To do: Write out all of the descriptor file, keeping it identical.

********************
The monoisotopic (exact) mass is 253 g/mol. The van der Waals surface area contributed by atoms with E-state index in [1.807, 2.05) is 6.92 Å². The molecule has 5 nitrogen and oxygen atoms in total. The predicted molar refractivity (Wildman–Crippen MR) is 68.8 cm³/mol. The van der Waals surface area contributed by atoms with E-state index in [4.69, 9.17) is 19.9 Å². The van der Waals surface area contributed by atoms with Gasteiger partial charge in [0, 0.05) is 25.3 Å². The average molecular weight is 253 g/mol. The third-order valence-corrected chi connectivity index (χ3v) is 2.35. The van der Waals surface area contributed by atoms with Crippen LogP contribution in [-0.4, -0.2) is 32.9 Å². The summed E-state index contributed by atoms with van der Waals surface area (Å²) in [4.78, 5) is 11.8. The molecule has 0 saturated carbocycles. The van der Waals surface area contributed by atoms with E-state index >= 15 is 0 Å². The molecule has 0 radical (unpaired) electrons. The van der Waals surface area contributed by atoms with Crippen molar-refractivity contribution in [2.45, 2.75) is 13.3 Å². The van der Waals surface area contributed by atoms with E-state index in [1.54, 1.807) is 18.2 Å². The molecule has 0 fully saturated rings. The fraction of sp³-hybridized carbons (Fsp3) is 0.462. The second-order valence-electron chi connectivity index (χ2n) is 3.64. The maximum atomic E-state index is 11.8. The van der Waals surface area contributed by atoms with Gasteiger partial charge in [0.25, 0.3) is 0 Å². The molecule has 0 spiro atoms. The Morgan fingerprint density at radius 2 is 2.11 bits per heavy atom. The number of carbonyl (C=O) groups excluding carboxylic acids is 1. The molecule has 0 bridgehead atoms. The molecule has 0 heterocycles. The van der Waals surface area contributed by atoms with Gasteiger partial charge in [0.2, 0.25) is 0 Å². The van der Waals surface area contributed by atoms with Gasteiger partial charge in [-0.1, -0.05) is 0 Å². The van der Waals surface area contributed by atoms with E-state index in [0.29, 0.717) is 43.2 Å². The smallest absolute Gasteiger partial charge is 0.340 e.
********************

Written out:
The monoisotopic (exact) mass is 253 g/mol. The van der Waals surface area contributed by atoms with E-state index in [1.807, 2.05) is 6.92 Å². The molecule has 5 nitrogen and oxygen atoms in total. The predicted molar refractivity (Wildman–Crippen MR) is 68.8 cm³/mol. The van der Waals surface area contributed by atoms with E-state index in [4.69, 9.17) is 19.9 Å². The van der Waals surface area contributed by atoms with Gasteiger partial charge in [0, 0.05) is 25.3 Å². The average molecular weight is 253 g/mol. The third-order valence-corrected chi connectivity index (χ3v) is 2.35. The van der Waals surface area contributed by atoms with Crippen LogP contribution in [-0.4, -0.2) is 32.9 Å². The summed E-state index contributed by atoms with van der Waals surface area (Å²) in [4.78, 5) is 11.8. The molecule has 0 saturated carbocycles. The van der Waals surface area contributed by atoms with E-state index >= 15 is 0 Å². The molecule has 0 radical (unpaired) electrons. The van der Waals surface area contributed by atoms with Crippen molar-refractivity contribution in [2.45, 2.75) is 13.3 Å². The van der Waals surface area contributed by atoms with E-state index in [1.54, 1.807) is 18.2 Å². The molecule has 0 fully saturated rings. The fraction of sp³-hybridized carbons (Fsp3) is 0.462. The second-order valence-electron chi connectivity index (χ2n) is 3.64. The maximum atomic E-state index is 11.8. The van der Waals surface area contributed by atoms with Gasteiger partial charge in [0.25, 0.3) is 0 Å². The molecule has 0 spiro atoms. The Morgan fingerprint density at radius 2 is 2.11 bits per heavy atom. The number of carbonyl (C=O) groups excluding carboxylic acids is 1. The molecule has 0 bridgehead atoms. The molecule has 0 heterocycles. The van der Waals surface area contributed by atoms with Gasteiger partial charge in [0.2, 0.25) is 0 Å². The van der Waals surface area contributed by atoms with Gasteiger partial charge in [-0.1, -0.05) is 0 Å². The van der Waals surface area contributed by atoms with E-state index in [0.29, 0.717) is 43.2 Å². The smallest absolute Gasteiger partial charge is 0.340 e.